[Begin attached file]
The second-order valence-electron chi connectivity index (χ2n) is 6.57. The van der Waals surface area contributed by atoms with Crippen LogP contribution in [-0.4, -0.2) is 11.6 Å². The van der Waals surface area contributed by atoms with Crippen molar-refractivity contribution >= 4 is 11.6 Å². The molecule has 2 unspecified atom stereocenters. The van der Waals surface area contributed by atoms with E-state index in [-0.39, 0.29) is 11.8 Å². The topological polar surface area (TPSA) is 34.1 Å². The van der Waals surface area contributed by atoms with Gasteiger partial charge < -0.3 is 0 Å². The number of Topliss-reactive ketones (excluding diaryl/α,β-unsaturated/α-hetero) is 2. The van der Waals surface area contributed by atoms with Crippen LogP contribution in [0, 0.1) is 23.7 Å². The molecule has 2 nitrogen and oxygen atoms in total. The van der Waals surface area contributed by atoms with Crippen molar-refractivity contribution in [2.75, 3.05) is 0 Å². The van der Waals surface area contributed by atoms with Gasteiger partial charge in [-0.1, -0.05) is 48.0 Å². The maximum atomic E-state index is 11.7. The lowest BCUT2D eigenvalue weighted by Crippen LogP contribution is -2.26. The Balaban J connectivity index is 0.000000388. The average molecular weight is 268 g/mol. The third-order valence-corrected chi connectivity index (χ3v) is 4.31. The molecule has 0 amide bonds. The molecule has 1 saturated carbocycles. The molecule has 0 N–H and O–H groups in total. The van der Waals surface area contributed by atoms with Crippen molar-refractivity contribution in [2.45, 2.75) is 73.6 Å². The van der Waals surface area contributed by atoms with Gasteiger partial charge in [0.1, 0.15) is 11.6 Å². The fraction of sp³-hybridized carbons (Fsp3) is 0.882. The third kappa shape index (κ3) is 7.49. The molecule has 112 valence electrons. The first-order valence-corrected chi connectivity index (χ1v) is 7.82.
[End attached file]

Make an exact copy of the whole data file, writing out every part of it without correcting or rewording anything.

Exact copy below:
The second-order valence-electron chi connectivity index (χ2n) is 6.57. The van der Waals surface area contributed by atoms with Crippen LogP contribution in [-0.4, -0.2) is 11.6 Å². The van der Waals surface area contributed by atoms with Crippen molar-refractivity contribution >= 4 is 11.6 Å². The molecule has 2 unspecified atom stereocenters. The van der Waals surface area contributed by atoms with E-state index in [-0.39, 0.29) is 11.8 Å². The topological polar surface area (TPSA) is 34.1 Å². The van der Waals surface area contributed by atoms with Gasteiger partial charge < -0.3 is 0 Å². The number of Topliss-reactive ketones (excluding diaryl/α,β-unsaturated/α-hetero) is 2. The van der Waals surface area contributed by atoms with Crippen LogP contribution in [0, 0.1) is 23.7 Å². The molecule has 2 nitrogen and oxygen atoms in total. The van der Waals surface area contributed by atoms with Crippen molar-refractivity contribution in [2.75, 3.05) is 0 Å². The van der Waals surface area contributed by atoms with Gasteiger partial charge in [-0.1, -0.05) is 48.0 Å². The maximum atomic E-state index is 11.7. The lowest BCUT2D eigenvalue weighted by Crippen LogP contribution is -2.26. The Balaban J connectivity index is 0.000000388. The average molecular weight is 268 g/mol. The third-order valence-corrected chi connectivity index (χ3v) is 4.31. The molecule has 0 amide bonds. The molecule has 1 saturated carbocycles. The molecule has 0 N–H and O–H groups in total. The van der Waals surface area contributed by atoms with Crippen molar-refractivity contribution in [2.45, 2.75) is 73.6 Å². The van der Waals surface area contributed by atoms with Gasteiger partial charge in [0.1, 0.15) is 11.6 Å². The fraction of sp³-hybridized carbons (Fsp3) is 0.882. The third kappa shape index (κ3) is 7.49. The molecule has 112 valence electrons. The first-order valence-corrected chi connectivity index (χ1v) is 7.82.